Objective: To determine differences in life satisfaction at 1-year post-TBI among Caucasian, African American, Hispanic, and Asian individuals with TBI, after adjusting for covariates that significantly differ between ethnic groups and/or affect the Satisfaction with Life Scale (SWLS) at one year post-injury. Design: Retrospective study. Setting: Longitudinal dataset of the TBI Model Systems National Database. Participants: 3,368 individuals with moderate to severe TBI (2478 Caucasian, 629 African American, 180 Hispanic, and 81 Asian/Pacific Islander) hospitalized between 1989 and 2005. Main Outcome Measures: Satisfaction with Life Total score at 1 year post injury. Results: African Americans had 3.21 units lower SWLS scores one year post-injury than Asian/Pacific Islanders (95% CI = 0.61-5.81) and 1.99 units lower SWLS scores than Caucasians (95% CI = 0.97-3.00) after controlling for marital status, employment at admission, cause of injury, FIM at discharge, and LOS in acute care. Conclusions: African Americans have poorer self-reported life satisfaction than Caucasians and Asians one year after TBI. This effect is not due to pre-injury marital or employment status, cause of injury, nor injury severity or functional status. Further research on the factors which might explain these differences is warranted, so that targeted rehabilitation programs can be designed and implemented that enhance quality of life for all individuals who have suffered a TBI.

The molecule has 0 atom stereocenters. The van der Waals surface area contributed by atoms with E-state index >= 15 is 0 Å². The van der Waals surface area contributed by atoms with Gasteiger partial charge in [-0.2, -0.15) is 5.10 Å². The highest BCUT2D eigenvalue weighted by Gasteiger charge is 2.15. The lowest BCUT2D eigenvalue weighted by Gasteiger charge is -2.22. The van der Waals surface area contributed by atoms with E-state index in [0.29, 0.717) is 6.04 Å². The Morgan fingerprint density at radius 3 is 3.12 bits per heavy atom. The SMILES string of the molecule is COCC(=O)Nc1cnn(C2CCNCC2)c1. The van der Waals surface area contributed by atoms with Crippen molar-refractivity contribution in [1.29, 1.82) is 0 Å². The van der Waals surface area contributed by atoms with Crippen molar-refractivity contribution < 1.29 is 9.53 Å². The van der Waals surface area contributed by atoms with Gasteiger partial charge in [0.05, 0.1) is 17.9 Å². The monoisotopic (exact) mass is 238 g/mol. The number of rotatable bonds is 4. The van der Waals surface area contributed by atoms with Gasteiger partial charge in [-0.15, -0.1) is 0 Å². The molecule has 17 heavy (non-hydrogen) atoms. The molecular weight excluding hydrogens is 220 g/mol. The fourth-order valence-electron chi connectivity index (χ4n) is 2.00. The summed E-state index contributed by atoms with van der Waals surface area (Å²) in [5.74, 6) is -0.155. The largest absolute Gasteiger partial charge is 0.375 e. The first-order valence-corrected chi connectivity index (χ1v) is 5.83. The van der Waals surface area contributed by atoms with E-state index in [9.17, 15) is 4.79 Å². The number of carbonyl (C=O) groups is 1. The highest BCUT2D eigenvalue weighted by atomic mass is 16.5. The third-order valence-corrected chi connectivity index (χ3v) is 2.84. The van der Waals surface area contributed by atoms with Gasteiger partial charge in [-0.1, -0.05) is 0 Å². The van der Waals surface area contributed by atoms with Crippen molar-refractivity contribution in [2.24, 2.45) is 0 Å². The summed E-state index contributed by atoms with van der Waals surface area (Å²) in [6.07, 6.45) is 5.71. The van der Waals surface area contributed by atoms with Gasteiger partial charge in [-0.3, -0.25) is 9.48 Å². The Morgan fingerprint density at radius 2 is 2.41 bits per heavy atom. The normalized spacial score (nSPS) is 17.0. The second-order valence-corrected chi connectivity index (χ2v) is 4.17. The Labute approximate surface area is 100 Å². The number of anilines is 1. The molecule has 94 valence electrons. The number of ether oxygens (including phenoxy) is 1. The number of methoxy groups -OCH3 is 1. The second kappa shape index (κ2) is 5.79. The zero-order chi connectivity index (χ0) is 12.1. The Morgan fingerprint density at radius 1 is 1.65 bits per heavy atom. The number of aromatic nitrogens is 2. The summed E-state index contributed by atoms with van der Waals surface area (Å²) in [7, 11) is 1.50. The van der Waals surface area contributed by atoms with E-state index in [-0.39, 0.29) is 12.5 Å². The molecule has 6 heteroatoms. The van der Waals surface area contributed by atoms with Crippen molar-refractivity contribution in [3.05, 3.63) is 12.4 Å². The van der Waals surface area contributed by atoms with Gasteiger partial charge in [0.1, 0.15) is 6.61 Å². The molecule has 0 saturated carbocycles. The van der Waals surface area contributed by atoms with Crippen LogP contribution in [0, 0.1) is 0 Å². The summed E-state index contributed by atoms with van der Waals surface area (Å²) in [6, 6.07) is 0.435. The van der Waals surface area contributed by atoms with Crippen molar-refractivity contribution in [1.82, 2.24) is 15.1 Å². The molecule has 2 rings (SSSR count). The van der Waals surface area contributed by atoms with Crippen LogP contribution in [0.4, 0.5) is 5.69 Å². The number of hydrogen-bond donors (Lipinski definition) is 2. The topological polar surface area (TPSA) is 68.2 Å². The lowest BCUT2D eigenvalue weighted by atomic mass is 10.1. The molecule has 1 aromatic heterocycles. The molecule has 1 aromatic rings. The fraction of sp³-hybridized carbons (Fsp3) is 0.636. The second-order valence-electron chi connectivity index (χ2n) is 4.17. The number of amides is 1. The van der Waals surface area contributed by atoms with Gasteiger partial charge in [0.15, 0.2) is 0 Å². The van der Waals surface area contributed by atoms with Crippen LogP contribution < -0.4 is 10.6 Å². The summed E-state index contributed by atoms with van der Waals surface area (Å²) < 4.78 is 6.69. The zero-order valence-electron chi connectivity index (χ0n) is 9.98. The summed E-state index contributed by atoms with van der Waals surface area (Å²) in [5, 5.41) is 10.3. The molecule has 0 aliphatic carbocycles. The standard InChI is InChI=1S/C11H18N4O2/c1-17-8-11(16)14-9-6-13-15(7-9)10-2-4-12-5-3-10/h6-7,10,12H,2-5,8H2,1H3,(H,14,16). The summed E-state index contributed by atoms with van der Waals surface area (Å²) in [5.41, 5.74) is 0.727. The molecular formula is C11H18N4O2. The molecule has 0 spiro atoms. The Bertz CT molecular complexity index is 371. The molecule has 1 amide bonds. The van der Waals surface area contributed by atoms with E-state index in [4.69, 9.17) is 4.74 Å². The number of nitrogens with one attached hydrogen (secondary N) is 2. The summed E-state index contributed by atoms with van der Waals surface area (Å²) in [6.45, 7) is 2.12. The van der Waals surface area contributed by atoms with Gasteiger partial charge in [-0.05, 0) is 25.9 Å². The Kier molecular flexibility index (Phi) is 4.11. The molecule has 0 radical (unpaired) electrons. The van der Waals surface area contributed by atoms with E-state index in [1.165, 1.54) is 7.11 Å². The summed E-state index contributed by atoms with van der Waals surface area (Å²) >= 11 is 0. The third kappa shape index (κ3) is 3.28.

- Satisfaction with life
ASJC Scopus subject areas
- Physical Therapy, Sports Therapy and Rehabilitation
- Clinical Neurology